Did you see the article of Toro Nagashi, written and photographed by Mr. Dennis Fujimoto of the Garden Island Newspaper?
I always have many people that I want to thank, but today, I
want to thank Mr. Fujimoto for posting such a wonderful article and pictures on the front page of the TGI paper.
I have no idea when he started to report our Toro Nagashi,
but I see Young Mr. Fujimoto in this 1985 photo above. It was really amazing to know…..he started to write our Toro Nagashi at least nearly 30 years ago.
However, I have a correction and additions in today’s
It was true that all lanterns placed in the leading boat were for the deceased who passed away between 2012 and 2013 Bon.
They are called “Hatsu-Bon” lanterns, meaning “First-time Bon.”
In other words, Hatsu-Bon people are the deceased who would experience “Bon” for their first time. Because they are beginners of Bon, ancient people believed that they need special guidance and treatment.
They wanted to make sure that deceased can going back and forth between this world and other world pleasantly and safely. That’s why people prepared a Boat with light to the deceased so that they don’t get lost.
We call this boat as“Shōrōbune (精霊船)", meaning “Boat for the spirit.” And this Boat ceremony is called “Shōrō-Nagashi” or it is called “Fune-Nagashi” here in Hawaii.
As far as I know, Jodo Mission of Hawaii on Oahu and Hawi Jodo Mission on Big Island celebrate this “Fune-Nagashi every year. Instead of lanterns, they send a boat with offering of food, drink, and flowers toward to the west ocean at the end of Bon.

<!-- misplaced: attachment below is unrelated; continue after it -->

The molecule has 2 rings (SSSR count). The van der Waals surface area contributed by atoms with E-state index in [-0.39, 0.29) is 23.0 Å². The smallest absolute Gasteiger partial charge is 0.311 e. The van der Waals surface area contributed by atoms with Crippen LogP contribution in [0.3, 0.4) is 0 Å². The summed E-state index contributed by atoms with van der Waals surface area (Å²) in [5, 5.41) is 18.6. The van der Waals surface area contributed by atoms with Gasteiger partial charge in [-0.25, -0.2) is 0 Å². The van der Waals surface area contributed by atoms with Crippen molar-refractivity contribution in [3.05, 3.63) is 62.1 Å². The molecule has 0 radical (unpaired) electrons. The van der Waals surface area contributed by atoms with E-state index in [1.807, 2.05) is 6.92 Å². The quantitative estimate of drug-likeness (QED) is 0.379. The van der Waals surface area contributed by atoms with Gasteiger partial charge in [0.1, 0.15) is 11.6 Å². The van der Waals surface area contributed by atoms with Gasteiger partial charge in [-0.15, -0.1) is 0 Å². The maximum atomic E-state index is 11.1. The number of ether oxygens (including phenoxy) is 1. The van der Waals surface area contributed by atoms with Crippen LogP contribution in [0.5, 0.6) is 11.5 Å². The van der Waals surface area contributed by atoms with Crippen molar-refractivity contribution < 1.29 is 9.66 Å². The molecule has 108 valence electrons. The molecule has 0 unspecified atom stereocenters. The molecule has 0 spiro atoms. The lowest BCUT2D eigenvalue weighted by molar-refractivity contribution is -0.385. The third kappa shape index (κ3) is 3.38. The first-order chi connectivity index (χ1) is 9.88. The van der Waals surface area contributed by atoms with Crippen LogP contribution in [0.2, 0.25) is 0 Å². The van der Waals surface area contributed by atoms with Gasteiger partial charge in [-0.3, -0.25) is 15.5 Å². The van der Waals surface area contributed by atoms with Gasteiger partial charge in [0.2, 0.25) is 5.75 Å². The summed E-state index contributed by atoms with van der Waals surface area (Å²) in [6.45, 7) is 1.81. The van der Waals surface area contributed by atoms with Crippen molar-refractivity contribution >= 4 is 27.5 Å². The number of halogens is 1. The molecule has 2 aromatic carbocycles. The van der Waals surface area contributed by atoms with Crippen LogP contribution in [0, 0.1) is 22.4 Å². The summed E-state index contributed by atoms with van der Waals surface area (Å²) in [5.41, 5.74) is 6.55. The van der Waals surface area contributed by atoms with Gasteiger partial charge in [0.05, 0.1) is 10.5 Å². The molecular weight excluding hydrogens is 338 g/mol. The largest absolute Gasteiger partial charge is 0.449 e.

Koloa Jodo Mission used to do this "Fune-Nagashi" alone before starting Toro Nagashi in the late 1970’s. Toro lanterns are actually for any deceased but “Fune-Nagashi” or the boat is for the “Hatsubon” people.
Every year, I feel sorry that I can’t place all Hatsubon lanterns in
the leading boat since room on the boat is very limited. This year, there were 4 lanterns including Mrs. Boesch's lantern, which I couldn’t place in the boat. I wanted to make this correction clearly, otherwise it's not fair.
Anyway, thanks to your support, our O-Bon Festival this year
successfully ended last Sunday. But my O-Bon is actually not ending.
On this Saturday, I’m going to be a speaker at O-Bon service at Kahului Jodo Mission and from Maui, I'm directly going to Japan to help O-Bon services at my father’s temple. That’s not all.
As I said before, I have many people that I want to send “Thank
you very much" letters. Now I think I need to add “I’m
sorry, too…….that I haven’t written it yet.”
It might take some more time, but I'm not forgetting your kindness and support.
After writing all the letters, I think I can say “2013 Bon is over.”